What has happened since those statements were made? Was it the withdrawal of the john Brown prosecution? There was no difficulty in getting at the timber workers. They could not get at them fast enough, and they were fined £1,000. There was no trouble in getting at Mr. Holloway, and he was fined £50. But John Brown, the coal baron, could not be got at. It seemed strange that before the public outcry over the case of the Abraham brothers had time to die the lockout prosecution launched against this millionaire coalowner should come—and go. The timber workers' £1,000 fine has not been collected. There is a limit, even with this Ministry. So, having got itself into a lamentable dilemma, it looks about for a means of escape. The Prime Minister and the Attorney-General suddenly veer right round and, conveniently forgetting all that they said a few short months ago, tell us they have discovered that Arbitration is a failure. Those who have had experience of the working of the Act entirely disagree with the assertion that Arbitration has failed. It was only last year, May 29, that Mr. Latham said:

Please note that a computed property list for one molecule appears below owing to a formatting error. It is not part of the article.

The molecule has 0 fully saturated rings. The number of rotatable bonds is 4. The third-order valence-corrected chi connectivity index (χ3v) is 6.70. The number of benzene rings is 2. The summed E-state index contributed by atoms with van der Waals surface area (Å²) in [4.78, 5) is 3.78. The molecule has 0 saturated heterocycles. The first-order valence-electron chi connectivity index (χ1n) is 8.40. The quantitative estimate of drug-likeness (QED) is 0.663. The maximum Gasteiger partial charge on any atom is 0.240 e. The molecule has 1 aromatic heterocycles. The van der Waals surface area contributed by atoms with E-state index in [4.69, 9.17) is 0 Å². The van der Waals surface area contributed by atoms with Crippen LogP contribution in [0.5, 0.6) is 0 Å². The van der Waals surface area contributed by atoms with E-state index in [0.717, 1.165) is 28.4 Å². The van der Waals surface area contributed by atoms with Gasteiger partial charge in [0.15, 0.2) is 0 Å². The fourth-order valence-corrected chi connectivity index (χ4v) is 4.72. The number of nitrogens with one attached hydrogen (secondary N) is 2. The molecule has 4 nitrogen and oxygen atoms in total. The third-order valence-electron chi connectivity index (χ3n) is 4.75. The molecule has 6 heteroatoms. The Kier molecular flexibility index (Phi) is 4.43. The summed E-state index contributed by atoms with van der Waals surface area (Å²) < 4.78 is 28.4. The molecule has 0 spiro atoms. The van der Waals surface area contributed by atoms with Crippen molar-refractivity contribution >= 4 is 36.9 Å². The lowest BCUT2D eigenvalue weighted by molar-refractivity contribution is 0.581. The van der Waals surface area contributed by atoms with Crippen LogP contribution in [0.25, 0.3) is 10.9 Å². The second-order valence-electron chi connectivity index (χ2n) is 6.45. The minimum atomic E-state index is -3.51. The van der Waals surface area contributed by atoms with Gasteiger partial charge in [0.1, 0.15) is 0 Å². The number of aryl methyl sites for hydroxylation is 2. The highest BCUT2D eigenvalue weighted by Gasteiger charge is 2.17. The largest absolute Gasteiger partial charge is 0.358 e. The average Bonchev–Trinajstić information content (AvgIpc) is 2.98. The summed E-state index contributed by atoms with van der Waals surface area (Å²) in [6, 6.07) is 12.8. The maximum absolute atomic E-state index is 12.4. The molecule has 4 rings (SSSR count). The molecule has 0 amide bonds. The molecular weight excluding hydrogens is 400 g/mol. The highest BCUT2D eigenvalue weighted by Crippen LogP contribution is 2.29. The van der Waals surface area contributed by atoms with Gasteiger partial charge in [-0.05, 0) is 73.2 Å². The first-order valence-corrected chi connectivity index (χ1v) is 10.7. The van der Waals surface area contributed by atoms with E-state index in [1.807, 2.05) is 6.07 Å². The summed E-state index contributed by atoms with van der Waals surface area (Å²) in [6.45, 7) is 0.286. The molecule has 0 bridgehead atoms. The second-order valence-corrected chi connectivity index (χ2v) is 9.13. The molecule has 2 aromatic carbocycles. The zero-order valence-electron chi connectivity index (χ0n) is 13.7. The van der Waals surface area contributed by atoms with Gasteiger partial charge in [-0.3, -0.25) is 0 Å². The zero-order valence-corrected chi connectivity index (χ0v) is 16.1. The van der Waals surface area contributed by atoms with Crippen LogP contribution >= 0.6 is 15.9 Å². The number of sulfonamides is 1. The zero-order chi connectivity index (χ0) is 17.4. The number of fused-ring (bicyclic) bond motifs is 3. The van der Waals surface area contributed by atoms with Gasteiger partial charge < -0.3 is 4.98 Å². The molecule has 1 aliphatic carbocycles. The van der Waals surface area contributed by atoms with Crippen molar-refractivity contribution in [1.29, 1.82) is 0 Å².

The Arbitration Court is doing most useful and valuable work.

When introducing the Bill to abolish Arbitration, Mr. Bruce said:-

One of the major problems which we have to solve if we are to win substantial prosperity is how to secure an adequate return for the wages that are paid. This involves consideration of the piecework system and payment by results.

That slander upon the workers clearly indicates that the intention behind the proposed destruction of Federal Arbitration is to give an open go to employers to get more out of the workers by speeding up, lengthening hours, and reducing wages. These have ever been the methods of the sweater. Mr. Bruce denies that he believes in lower wages, but he is endeavouring to destroy the tribunal that has built up the wage to the standard it is today.

Sound finance promised